Given the restaurants didn't sell alcohol until it neared bankruptcy, Bill Knapp's was known as a family-friendly destination with food "made from scratch" at its three commissaries in Battle Creek, Vandalia, Ohio and Sanford, Fla.
Bill Knapp's restaurants became a common birthday destination thanks to the popularity of its chocolate cakes and a clever marketing promotion where the customer's bill was discounted the same percentage as their age. The cakes would be presented with music played through the restaurant's sound system for all of the restaurant customers to hear, with Bing Crosby crooning "Happy Birthday" or "The Anniversary Song."
On the rare occasion that a customer celebrated turning 101 years or older, the company issued checks paying the extra discount to them after their complimentary birthday meal.
There is no shortage of documented of memories from Bill Knapp's on social media, as a number of Facebook groups have sprung paying homage to the chain.
Eliot Rachman, an East Lansing native who now lives in Carlsbad, California, created the "I Remember Bill Knapp's" Facebook page in 2009 as a way to collect and share photos, recipes and memories of the eatery.
"My favorite photo to see is some kid from the 70s having his eighth birthday, because that was me, I did the same thing," Rachman said. "Just a good happy place. Food was always good and kids were always welcomed there. You had to be there with the Bing Crosby scratchy recording, cinnamon ice cream, waitresses in yellow dresses...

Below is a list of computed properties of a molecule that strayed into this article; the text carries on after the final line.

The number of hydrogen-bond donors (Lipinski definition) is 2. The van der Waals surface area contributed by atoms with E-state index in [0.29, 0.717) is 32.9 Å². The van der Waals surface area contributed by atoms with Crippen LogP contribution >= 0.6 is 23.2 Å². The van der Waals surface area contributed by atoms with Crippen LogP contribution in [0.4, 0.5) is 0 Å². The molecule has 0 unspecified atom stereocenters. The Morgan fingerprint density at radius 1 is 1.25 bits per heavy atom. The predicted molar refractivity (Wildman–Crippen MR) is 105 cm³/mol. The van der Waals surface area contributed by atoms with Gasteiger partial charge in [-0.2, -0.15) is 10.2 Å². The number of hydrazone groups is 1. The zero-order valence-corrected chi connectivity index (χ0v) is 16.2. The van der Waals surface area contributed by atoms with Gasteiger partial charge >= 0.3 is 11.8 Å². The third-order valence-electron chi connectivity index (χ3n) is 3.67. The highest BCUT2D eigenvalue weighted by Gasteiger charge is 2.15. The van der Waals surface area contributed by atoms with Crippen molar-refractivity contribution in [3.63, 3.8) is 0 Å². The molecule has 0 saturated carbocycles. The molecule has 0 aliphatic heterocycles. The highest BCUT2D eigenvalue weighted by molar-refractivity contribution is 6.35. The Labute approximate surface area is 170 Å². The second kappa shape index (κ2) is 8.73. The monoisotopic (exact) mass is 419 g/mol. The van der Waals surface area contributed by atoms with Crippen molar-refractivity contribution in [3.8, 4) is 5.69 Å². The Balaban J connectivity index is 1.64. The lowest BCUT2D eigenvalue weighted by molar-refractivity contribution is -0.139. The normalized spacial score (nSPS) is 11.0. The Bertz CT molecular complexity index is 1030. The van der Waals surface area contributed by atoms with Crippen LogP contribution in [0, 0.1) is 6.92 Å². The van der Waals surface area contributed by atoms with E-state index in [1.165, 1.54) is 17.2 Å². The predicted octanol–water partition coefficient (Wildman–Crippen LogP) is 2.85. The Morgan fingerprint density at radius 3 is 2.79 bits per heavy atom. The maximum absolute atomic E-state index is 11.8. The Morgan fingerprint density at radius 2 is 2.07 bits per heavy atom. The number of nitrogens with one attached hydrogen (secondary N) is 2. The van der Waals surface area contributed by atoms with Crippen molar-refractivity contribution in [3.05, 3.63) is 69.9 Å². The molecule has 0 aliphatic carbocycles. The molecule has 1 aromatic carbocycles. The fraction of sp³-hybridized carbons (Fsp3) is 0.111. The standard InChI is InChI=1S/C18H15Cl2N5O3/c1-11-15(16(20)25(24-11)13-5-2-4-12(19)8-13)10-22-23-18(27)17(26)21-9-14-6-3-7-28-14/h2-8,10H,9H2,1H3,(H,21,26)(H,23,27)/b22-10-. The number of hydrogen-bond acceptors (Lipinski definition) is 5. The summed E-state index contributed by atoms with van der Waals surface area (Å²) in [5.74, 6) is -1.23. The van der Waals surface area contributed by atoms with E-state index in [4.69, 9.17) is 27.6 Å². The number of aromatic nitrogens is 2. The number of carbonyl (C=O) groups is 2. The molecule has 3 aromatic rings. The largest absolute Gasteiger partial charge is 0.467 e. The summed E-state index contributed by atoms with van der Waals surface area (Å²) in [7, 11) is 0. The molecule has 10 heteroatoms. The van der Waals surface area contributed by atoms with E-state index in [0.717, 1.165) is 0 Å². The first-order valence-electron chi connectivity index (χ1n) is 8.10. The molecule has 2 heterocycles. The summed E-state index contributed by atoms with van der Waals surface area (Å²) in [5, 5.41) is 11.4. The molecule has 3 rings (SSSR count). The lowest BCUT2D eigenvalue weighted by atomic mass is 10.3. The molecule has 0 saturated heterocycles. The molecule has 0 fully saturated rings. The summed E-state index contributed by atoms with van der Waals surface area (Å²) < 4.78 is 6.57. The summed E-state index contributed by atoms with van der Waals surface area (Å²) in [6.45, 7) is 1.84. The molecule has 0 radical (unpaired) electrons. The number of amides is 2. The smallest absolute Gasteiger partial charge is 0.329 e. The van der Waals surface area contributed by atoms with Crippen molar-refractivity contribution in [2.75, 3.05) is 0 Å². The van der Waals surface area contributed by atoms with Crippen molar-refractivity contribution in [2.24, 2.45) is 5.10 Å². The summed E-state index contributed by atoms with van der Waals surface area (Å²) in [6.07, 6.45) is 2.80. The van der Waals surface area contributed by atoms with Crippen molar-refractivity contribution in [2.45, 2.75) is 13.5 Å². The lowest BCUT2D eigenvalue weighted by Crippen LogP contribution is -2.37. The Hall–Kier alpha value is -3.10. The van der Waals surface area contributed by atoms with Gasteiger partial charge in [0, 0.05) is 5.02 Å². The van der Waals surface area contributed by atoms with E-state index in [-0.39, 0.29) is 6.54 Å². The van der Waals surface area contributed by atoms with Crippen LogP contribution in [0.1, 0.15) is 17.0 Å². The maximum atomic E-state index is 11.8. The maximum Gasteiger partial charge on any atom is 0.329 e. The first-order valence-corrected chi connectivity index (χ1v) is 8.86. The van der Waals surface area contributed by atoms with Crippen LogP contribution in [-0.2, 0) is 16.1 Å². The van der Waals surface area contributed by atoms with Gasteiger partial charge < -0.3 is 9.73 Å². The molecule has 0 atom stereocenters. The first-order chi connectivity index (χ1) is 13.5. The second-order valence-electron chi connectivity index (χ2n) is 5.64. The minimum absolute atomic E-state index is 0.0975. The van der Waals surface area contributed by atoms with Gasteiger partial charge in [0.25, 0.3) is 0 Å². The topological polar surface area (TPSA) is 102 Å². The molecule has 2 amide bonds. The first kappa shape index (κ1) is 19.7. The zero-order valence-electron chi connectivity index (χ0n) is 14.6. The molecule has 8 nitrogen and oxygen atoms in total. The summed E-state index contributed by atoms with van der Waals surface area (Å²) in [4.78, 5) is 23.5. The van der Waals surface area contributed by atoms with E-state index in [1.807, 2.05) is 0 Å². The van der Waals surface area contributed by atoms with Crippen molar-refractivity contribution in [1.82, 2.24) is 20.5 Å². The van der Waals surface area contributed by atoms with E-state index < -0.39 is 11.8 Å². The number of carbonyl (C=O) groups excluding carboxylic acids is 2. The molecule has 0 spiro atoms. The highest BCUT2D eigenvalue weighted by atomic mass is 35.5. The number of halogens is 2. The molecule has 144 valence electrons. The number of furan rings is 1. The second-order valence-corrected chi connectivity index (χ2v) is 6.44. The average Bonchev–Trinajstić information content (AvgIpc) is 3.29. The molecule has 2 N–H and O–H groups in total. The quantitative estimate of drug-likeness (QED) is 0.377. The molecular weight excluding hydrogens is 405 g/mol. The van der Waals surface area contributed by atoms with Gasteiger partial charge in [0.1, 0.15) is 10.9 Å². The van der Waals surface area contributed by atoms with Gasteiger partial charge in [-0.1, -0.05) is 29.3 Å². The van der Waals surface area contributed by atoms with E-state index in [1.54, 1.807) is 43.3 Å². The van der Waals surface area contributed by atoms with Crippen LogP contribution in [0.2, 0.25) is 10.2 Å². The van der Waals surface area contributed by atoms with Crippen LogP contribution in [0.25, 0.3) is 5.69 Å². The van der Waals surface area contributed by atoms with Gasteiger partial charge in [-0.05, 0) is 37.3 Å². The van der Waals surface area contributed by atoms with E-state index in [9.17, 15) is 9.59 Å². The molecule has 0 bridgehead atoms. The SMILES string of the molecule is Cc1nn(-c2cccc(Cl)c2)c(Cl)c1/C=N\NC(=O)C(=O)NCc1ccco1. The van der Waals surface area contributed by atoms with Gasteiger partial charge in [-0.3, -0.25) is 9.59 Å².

"People just really loved that place and have really good memories and everybody wishes it would come back."
Bill Knapp's 2?
In 1998, the privately-owned company was sold and the franchise underwent some dramatic changes, abandoning the commissary model while attempting to broaden demographics by adding beer and wine to the menu. There were updates to the interior and exterior décor under the marketing slogan, "That was then, this is WOW."
The moves away from the original business model, along with changing consumer tastes and increased competition from national chains such as Bob Evans and Cracker Barrel, likely led to the downfall of the restaurant. The last 29 locations closed by 2002.
Carrier said Bill Knapp's LLC owns the rights to all of the restaurant's recipes in addition to the name, and could conceivably open a Bill Knapp's restaurant — although it's more of a "never say never" attitude rather than a goal of the company.
"I've had discussions, one very serious round of discussions a couple years ago with people interested in tapping into that tradition and making use of those recipes; I would entertain it," Carrier said. "It would have to be an experienced restaurant person. Can't be somebody trying to start up... It would be a Bill Knapp's 2."
In the meantime, Bill Knapp's is expected to reopen its retail location in Saline to the public in the coming months after being closed due to the pandemic. And via online ordering or a local grocery chain, customers can still have the famed Bill Knapp's chocolate cake and eat it too.
"The chocolate cake is the absolute original Bill Knapp's chocolate cake recipe," Carrier said. "Hopefully it captures some nostalgic time in the past of a family gathering."
Contact reporter Nick Buckley at email@example.com or 269-966-0652. Follow him on Twitter:@NickJBuckley
This article originally appeared on Battle Creek Enquirer: Nostalgia in a box: Bill Knapp's cakes offer taste of Battle Creek history